New research from the University of Illinois provides insight into how much conventional and high-protein canola meal can be included in swine diets.
Canola meal can be used as an alternative to soybean meal in livestock diets, however it contains anti-nutritional factors, and researchers have been studying how much can be safely fed to hogs.
"Recommendations for the inclusion rate from conventional canola meal range from 10 to 15 to 20%," said Hans H. Stein, U of I professor of animal sciences. "And now we have this new product, high-protein canola meal, for which there is very limited information. So we wanted to test different inclusion rates of these products to determine how they affected growth performance."
In the study, researchers fed weanling pigs diets containing two different varieties of high-protein canola meal (CMA and CMB), as well as a diet containing conventional canola meal (CM-CV).
CMA and CM-CV were included at 10, 20, 30, or 40% of the diet, while CMB was included at 10, 20, or 30%.
Researchers then measured growth performance, organ weights, bone ash, and blood characteristics from pigs fed each diet, and compared them with pigs fed diets containing no canola meal.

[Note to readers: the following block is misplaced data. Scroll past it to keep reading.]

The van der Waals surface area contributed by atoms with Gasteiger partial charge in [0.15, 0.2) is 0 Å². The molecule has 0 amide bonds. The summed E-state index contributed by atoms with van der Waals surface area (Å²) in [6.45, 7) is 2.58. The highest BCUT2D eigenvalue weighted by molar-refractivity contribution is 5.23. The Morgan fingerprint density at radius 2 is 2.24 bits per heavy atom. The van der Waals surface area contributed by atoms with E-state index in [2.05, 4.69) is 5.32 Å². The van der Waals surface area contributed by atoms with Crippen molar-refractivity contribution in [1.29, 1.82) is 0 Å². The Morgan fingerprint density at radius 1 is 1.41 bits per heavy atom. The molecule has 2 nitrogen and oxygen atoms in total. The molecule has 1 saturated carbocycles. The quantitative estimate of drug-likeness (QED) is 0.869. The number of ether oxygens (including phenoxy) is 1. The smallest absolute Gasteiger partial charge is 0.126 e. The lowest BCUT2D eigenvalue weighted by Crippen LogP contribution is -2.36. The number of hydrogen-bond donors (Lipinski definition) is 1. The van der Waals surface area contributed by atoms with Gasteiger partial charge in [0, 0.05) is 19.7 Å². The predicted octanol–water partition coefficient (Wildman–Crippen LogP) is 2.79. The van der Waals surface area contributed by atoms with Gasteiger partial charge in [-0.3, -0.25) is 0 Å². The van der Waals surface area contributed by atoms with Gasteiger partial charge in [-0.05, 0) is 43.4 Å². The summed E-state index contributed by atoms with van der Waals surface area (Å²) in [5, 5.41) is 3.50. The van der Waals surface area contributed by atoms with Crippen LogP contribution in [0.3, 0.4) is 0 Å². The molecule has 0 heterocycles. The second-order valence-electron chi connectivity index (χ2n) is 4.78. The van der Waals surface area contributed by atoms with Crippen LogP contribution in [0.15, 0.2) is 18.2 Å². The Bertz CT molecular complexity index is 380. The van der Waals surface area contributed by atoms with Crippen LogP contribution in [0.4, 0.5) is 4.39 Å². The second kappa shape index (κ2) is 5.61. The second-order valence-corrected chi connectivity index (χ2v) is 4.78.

Liver weights were greater in pigs fed greater amounts of CMB, kidney weights decreased as inclusion of CM-CV increased, and thyroid gland weights increased as inclusion of CMA increased.
Increasing inclusion of canola meal, regardless of variety, increased bone ash percentage relative to pigs fed diets containing no canola meal. Thyroid hormone production was decreased as inclusion rates of CMA and CM-CV increased.
No difference in heart or bone weights, complete blood count, or blood urea nitrogen was observed among pigs fed the different diets.
Average daily gain unaffected
The researchers determined that adding canola meal to the diets did not affect average daily gain. Average daily feed intake was decreased with increased inclusion of canola meal, regardless of variety. The gain to feed ratio increased with increasing inclusion of CMA or CM-CV in the diets, but inclusion of CMB in the diets had no impact on gain to feed.
"While some differences in organ weights and thyroid hormone secretion were observed in pigs fed different amounts of high protein or conventional canola meal, these differences did not affect growth performance," Stein said. "These results indicate that either conventional or high-protein canola meal can be used in diets for weanling pigs at an inclusion rate of at least 20 percent, and possibly as much as 40 percent."
Source: University of Illinois